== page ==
Lessons of the Glorious Egyptian Revolution
Wow, what an exciting day! It’s thrilling to be alive when history comes alive.
Egypt is free. Mubarak has fled. The people have won.
This is the most momentous day since the fall of the Soviet Union and the freeing of Nelson Mandela.
And let’s just stop for a moment and lay out the lessons.
First and foremost, massive nonviolent protest works. The demonstrators didn’t get their way by the force of the gun but by the force of their moral stance. This is the lesson that Gandhi taught us, that Martin Luther King taught us.
Second, even the most repressive governments and the toughest security forces cannot withstand the united rebellion of their people. This is the lesson Howard Zinn taught us.
“There is a basic weakness in governments-however massive their armies, however wealthy their treasuries, however they control the information given to the public-because their power depends on the obedience of citizens, of soldiers, of civil servants, of journalists, and writers, and teachers, and artists. When these people suspect they have been deceived, and when they withdraw their support, the government loses its legitimacy, and its power.” (From “A Chorus Against War,” The Progressive, March 2003.)
Third, this glorious revolution repudiates the bigoted notions that Muslims are somehow intrinsically more violent than followers of any other religion, and that Arab peoples are somehow “not ready” for democracy. As my colleague Amitabh Pal, the managing editor of The Progressive, writes in his upcoming book from Praeger, “Islam” Means Peace: Understanding the Muslim Principle of Nonviolence Today, there is a long history of successful nonviolent actions throughout the Muslim world.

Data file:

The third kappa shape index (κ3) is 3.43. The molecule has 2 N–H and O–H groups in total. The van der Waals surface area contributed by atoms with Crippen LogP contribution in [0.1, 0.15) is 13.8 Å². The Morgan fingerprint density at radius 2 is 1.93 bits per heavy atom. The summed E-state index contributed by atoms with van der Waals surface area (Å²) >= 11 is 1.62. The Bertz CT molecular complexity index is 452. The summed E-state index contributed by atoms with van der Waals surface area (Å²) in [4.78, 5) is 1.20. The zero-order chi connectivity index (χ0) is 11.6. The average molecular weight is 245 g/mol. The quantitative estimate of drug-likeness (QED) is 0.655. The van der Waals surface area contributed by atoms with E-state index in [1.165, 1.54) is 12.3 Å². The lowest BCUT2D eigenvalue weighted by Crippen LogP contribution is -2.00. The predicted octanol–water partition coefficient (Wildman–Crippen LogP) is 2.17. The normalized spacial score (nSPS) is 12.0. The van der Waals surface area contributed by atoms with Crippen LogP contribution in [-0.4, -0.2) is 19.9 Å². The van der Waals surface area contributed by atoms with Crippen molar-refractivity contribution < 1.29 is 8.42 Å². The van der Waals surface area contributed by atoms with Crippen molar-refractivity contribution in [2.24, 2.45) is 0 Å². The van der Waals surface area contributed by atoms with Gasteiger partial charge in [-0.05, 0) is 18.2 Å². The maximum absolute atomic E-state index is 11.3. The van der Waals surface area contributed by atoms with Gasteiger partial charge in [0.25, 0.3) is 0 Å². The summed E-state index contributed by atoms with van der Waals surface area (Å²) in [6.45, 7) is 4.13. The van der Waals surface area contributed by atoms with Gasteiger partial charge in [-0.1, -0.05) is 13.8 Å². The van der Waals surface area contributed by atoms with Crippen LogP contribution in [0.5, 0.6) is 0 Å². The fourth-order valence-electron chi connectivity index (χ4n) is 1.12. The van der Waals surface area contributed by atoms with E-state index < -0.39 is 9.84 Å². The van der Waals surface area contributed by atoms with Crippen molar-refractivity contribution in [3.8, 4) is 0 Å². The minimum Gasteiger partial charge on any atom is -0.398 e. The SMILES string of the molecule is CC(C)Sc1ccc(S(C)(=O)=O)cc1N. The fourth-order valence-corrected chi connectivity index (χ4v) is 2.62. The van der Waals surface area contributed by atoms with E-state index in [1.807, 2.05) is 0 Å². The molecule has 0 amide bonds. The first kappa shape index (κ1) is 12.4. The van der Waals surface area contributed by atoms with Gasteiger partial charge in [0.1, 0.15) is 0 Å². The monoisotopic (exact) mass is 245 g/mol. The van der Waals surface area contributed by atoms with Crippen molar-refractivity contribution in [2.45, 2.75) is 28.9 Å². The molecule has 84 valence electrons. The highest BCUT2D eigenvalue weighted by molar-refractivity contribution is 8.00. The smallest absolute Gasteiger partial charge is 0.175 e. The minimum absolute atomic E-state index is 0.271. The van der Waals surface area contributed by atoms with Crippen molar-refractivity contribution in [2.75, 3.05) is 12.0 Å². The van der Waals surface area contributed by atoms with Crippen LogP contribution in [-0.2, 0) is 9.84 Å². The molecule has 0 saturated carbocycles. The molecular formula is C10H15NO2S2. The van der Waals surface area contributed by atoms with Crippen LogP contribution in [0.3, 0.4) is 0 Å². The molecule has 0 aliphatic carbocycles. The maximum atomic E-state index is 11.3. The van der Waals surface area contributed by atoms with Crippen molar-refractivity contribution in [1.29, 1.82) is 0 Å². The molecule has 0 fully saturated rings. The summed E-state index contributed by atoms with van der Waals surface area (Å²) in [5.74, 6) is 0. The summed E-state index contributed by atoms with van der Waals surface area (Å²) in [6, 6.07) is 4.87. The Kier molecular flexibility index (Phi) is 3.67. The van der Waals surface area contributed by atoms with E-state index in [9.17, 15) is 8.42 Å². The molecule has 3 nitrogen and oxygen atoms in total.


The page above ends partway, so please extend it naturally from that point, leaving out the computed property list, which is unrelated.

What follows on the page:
And fourth, as usual, the U.S. government was caught flat-footed and responded haltingly and embarrassingly, especially at first but even to the end. Vice President Biden’s remark that Mubarak wasn’t a dictator, Hillary Clinton’s comment that we’ve been with the Egyptian people for 30 years, and Obama’s repeated throat clearings did not distinguish the United States.
That’s how it usually goes with the U.S. Empire. It stood behind the Shah of Iran to his very last day. It stood behind Marcos in the Philippines to the very last day. It stood behind Suharto in Indonesia to the very last day. It stood behind the Duvaliers in Haiti to the very last day. All were brutal dictators, our brutal dictators, just as Mubarak was. And the U.S. government was OK with all that brutality until the people rose up and made it impossible to defend it any longer.
Today is a day to rejoice.
A day when the seemingly most unrealistic of slogans, “The People, United, Will Never Be Defeated,” has come true.
Here’s to nonviolence.
Here’s to the Egyptian people.
Sent by Dr. Carlos Muñoz, Jr. Professor Emeritus Department of Ethnic Studies
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